Gary Marquardt is a testament to the fact that we can each do one thing that in turn has a huge impact on others. As a young man, Marquardt was classified as 4-F–unfit to serve due to a bleeding ulcer–when he tried to enlist to serve in Vietnam, a burden he has carried for years.
“I think ashamed is the word,” he says. “I was ashamed I was happy I didn’t have to go.” He built a company instead and then retired to a comfortable life in his home state of Minnesota with his wife, Joanie.
In 2014, he was stunned to hear mechanical Taps played at the military funeral of family acquaintance Delwin “Bud” Shanks. Marquardt knew he had to do something, so he began taking trumpet lessons. He struggled through his lessons just like any other student learning a new skill. His wife and neighbors struggled, too.
“It was awful,” Joanie laughs. Neighbor Bruce Hedblom laughs now, too. “No inhibitions,” he said of Marquardt’s daily practice sessions.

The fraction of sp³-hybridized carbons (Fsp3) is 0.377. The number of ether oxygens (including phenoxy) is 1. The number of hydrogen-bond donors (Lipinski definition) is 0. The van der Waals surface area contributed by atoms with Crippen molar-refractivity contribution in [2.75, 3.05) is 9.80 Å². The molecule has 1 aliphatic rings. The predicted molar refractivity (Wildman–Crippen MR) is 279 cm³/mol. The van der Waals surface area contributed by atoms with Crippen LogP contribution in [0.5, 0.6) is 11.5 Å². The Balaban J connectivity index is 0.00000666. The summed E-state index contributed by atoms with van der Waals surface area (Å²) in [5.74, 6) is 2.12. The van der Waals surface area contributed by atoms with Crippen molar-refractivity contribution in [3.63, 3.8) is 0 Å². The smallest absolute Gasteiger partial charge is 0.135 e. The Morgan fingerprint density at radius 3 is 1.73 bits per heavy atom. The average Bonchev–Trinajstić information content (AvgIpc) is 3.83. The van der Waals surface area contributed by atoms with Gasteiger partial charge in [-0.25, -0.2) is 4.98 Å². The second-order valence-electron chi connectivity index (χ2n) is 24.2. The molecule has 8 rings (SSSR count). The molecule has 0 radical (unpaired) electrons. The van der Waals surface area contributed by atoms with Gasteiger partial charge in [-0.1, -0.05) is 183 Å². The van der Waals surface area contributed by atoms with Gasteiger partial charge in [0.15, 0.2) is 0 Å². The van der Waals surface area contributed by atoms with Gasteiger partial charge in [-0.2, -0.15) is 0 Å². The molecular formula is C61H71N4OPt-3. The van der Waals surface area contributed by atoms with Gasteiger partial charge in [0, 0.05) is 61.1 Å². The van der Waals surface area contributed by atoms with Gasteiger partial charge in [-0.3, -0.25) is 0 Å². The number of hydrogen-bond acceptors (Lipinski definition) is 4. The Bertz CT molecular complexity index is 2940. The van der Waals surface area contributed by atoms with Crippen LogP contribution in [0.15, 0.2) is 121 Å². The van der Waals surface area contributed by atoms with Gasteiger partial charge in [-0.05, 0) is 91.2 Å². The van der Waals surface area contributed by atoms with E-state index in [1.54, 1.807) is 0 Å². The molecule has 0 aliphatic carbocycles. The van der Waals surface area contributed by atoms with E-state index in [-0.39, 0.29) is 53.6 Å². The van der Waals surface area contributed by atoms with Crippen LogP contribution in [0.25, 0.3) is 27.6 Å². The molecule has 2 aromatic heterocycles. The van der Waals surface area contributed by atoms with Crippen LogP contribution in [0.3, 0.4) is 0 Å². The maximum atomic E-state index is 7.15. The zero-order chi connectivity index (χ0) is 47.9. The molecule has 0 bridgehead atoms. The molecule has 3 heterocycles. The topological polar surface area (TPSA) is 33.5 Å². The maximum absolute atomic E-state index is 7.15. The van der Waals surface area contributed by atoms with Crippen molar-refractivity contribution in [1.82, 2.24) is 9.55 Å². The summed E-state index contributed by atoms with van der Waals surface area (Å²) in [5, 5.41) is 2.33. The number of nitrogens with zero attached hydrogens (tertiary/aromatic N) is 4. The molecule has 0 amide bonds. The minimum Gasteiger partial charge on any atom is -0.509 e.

But all that hard work paid off. Now, there are no military families that listen to a machine play Taps at their loved one’s funeral if Gary is anywhere in the vicinity. He plays nearly every day at gravesites, proudly wearing the uniform of the organization, Bugles Across America.
“It just seemed that after what they’ve given that wasn’t much to ask,” he says. There are some times when he is headed to one funeral, only to hear about another in the area. Although they’re slight detours, he makes sure that all veterans are honored with this tradition which dates back to the Civil War.
At other times, regardless of the weather, he simply picks up his trumpet and walks through a cemetery, stopping dozens of times to play at the grave of any veteran. He states the name of the veteran, plays Taps, and then leaves a penny on the headstone or marker.
“It’s a last call, it’s daily rest,” says Marquardt. “It’s a prayer, to me.” We salute you, Gary, and all the Veterans you are honoring with your new found skill.